So, you’re starting a business? Here are some things you may want to consider:
Incorporation. Unless you know that you are going to do a booming business in your first year (or other considerations that make incorporation necessary), you might want to hold off on incorporating until there is enough income to warrant it. Most businesses take two to three years to break even and until you have income to leave in the corporation, there is no tax advantage to incorporating. Ask a lawyer or an accountant to look at your business plan and advise on whether incorporation makes sense.
Partnership/shareholder agreements. If another person is involved in your business, document any rights and responsibilities. How much money are you each contributing to the business? How will this be documented and repaid? What skills is each person contributing? How often will these skills be required and what is a fair rate of compensation? What degree of involvement will each person have in the daily decisions for each part of the business? Having these difficult conversations at the beginning will keep them from derailing your business later on.
Succession planning. Consider what will happen to unfilled orders if you are unable to work. This might happen if you become ill, but it will certainly happen when you want to retire. Will your partners buy you out? Will you sell your business? Does your business lender require you to have “key man” insurance to replace your services if you are unable or unwilling to continue? Whatever decision you make, document it so your successors can carry out your plan when the need arises.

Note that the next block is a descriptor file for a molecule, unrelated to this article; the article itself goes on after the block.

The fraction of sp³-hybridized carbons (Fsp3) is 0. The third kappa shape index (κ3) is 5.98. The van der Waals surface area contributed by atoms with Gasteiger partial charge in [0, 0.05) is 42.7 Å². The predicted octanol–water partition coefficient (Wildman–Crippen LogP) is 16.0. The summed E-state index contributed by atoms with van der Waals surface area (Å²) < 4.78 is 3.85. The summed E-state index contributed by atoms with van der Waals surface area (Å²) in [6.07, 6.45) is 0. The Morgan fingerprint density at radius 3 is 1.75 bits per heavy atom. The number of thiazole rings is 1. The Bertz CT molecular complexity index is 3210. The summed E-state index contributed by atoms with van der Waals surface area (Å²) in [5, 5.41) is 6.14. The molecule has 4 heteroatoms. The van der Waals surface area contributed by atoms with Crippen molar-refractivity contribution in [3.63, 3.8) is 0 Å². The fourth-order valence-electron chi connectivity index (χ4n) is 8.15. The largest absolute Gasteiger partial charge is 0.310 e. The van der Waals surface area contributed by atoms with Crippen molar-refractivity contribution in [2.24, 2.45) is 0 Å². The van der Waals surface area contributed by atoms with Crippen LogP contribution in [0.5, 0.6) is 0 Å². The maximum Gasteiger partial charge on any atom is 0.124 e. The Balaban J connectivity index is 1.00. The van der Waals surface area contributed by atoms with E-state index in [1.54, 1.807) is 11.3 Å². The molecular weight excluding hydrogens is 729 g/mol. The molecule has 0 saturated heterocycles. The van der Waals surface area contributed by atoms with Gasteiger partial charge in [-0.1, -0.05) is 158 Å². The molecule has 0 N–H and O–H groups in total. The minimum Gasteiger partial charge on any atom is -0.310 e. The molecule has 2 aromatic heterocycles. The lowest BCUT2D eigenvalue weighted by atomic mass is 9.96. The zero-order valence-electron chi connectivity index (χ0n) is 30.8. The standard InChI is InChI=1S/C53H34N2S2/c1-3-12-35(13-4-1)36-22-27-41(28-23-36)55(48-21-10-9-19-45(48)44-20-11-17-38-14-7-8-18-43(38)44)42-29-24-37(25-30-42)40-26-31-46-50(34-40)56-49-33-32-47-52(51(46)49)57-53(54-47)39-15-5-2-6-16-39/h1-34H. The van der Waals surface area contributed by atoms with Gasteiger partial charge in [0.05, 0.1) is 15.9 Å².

Naming and licensing. Most municipalities require businesses to be licensed and Edmonton is no different. If your business relates to a regulated profession, you may also require a professional license and permission to use the business name of your choice. Consider getting these permissions and researching your chosen trade name before registering it. Even if there is no other business by the same name in your neighbourhood, it may be a trade name protected by trademark and copyright legislation. You do not want to go to the trouble of building a reputation and customer list only to discover you cannot legally use the business name.
Employing others. It is tempting to subcontract everything to self-employed individuals and avoid the overhead of payroll. However, if your contractor works solely (or primarily) for you and if you control the hours, location, and tools for that individual’s work, you may have an employee rather than a contractor. You may then be responsible for the overhead associated with having an employee (like making deductions from paycheques, WCB contributions, and compliance employment standards legislation). Properly identify the nature of your commercial relationships and document them accordingly.
Setting up everything properly can reduce stress and leave you free to grow your business.
The general information offered here is not intended to be legal advice. If you need a lawyer and cannot afford one, you may qualify for legal aid, or you may be able to access a free half-hour consultation through Edmonton Community Legal Centre.
Featured Image: It’s well worth your time to think a few things through before starting your business. | Pixabay
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